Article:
Every building in Finland will be modeled three-dimensionally - a 3D image of your own house can be viewed on the website in the future
In Finland, the largest-ever update of building information is underway, when three-dimensional modeling of virtually every building is done with the help of laser scanning and aerial imaging of the air.
In the early summer, many people who went outside in Kainuu or around Rovaniemi noticed a plane flying slowly at a height of a couple of kilometers, flying a regular pattern. The planes collected three-dimensional information about the ground surface, its shapes, and all objects on the ground.
This summer, a total of about 60,000 square kilometers of areas have been laser scanned and aerated in Finland.
With the help of laser scanning, it has previously been possible to assess Finland’s forest resources, for example, but thanks to the new equipment, even more accurate information about roads, houses and the living environment can be obtained.
With the new national Laser Scanning program, we are producing ten times more accurate data than with previous laser scanning, says map manager Heli Laaksonen from the National Land Survey of Finland.
The material will create a nationwide 3D building database, which will be completed in six years. Based on accurate description information, the height of buildings can be determined, for example. The test material described in the center of Lappeenranta in 2020 was the first to be introduced. Information is helpful when designing cities that are more comfortable and functional.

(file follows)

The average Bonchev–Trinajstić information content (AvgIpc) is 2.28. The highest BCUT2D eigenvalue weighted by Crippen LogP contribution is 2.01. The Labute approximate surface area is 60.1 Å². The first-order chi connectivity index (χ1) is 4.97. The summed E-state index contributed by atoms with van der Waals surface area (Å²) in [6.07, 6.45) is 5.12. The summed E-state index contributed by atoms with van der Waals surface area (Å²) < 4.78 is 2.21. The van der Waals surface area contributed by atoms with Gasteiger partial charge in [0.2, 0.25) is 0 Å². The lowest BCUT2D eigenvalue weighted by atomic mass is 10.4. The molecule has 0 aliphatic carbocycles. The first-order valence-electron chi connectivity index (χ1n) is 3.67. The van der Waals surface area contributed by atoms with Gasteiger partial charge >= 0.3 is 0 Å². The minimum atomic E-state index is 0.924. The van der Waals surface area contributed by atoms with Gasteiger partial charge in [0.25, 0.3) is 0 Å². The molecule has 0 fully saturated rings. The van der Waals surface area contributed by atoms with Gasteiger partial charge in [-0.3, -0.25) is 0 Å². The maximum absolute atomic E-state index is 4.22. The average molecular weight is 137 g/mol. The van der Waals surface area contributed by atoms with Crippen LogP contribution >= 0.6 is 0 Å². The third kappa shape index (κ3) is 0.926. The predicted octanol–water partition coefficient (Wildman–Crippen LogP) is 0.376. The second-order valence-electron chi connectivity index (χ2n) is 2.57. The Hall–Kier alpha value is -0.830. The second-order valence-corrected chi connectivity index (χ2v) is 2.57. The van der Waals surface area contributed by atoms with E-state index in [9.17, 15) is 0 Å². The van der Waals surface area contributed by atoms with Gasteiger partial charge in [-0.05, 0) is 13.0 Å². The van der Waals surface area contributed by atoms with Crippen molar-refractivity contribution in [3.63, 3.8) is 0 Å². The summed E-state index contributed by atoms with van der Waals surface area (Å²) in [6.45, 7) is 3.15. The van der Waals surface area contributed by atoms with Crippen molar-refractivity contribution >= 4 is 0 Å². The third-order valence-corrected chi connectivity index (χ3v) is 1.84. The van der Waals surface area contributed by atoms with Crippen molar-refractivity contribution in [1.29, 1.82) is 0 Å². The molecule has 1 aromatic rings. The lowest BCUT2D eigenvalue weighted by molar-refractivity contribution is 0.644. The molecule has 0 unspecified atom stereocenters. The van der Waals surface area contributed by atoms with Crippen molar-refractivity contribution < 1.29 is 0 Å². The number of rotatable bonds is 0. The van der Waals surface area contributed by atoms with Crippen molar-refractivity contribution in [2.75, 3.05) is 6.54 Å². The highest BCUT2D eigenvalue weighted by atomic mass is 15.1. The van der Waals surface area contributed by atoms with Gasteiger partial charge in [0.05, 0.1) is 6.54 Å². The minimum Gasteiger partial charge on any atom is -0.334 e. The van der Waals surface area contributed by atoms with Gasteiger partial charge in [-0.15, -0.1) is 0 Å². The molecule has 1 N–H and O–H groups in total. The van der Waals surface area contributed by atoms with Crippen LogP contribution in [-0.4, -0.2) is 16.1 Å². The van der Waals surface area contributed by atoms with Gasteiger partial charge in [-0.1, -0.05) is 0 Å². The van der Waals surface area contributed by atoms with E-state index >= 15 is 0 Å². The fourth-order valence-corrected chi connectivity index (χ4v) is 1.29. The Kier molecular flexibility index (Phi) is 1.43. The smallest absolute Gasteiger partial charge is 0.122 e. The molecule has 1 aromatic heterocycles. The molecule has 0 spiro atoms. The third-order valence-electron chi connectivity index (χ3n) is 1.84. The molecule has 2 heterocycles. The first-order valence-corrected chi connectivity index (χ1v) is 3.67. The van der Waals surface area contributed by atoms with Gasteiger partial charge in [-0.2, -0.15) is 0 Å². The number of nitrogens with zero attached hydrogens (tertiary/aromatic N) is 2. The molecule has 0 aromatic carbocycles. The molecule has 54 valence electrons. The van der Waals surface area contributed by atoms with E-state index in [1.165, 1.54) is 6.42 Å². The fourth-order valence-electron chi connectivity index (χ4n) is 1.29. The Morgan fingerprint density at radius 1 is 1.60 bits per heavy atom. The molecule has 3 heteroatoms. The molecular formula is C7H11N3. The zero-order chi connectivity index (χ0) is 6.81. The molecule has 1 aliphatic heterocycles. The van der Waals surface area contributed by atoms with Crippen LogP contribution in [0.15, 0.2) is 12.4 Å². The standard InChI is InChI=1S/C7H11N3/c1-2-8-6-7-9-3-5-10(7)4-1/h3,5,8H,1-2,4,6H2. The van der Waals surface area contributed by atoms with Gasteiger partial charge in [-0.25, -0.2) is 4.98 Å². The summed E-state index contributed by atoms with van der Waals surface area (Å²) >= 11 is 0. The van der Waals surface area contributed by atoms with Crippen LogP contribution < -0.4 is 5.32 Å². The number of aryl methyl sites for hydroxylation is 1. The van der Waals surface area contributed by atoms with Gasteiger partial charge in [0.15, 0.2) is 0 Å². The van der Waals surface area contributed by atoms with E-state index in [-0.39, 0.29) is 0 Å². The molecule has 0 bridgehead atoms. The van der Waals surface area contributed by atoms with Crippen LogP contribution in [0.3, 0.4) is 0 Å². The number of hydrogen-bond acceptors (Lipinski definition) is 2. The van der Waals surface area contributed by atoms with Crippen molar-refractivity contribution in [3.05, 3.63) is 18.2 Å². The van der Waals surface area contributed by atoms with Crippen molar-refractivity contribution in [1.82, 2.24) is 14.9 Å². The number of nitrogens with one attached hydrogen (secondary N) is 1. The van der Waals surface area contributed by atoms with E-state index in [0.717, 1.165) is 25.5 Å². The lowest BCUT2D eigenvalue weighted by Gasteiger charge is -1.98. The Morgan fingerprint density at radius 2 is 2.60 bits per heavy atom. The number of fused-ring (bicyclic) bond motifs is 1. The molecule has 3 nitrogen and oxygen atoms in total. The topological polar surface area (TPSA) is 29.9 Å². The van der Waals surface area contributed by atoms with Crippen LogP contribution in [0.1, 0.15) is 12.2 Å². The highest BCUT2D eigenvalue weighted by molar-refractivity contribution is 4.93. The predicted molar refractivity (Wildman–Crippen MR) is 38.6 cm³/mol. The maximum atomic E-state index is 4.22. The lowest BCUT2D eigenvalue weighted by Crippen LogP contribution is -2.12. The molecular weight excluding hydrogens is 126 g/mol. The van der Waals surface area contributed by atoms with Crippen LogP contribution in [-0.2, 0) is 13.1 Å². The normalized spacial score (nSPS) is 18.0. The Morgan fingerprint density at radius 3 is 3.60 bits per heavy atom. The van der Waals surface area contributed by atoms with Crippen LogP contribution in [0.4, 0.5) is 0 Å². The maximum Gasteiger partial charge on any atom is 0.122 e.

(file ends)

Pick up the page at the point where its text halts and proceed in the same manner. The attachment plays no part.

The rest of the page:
Decision-making is facilitated when modeling makes it possible to see immediately how the new building will blend into the environment. On the other hand, it is known whether a wind tunnel will be formed between the buildings, for example, if a new building is made, Laaksonen ponders.
The material also provides new information on climate change adaptation and mitigation. One application is flood preparedness and control.
The data obtained in laser scanning and aerial photography are used to study changes in the road and street network as well as in buildings. There is so much material accumulating that it would be almost impossible to analyze it with the human eye alone.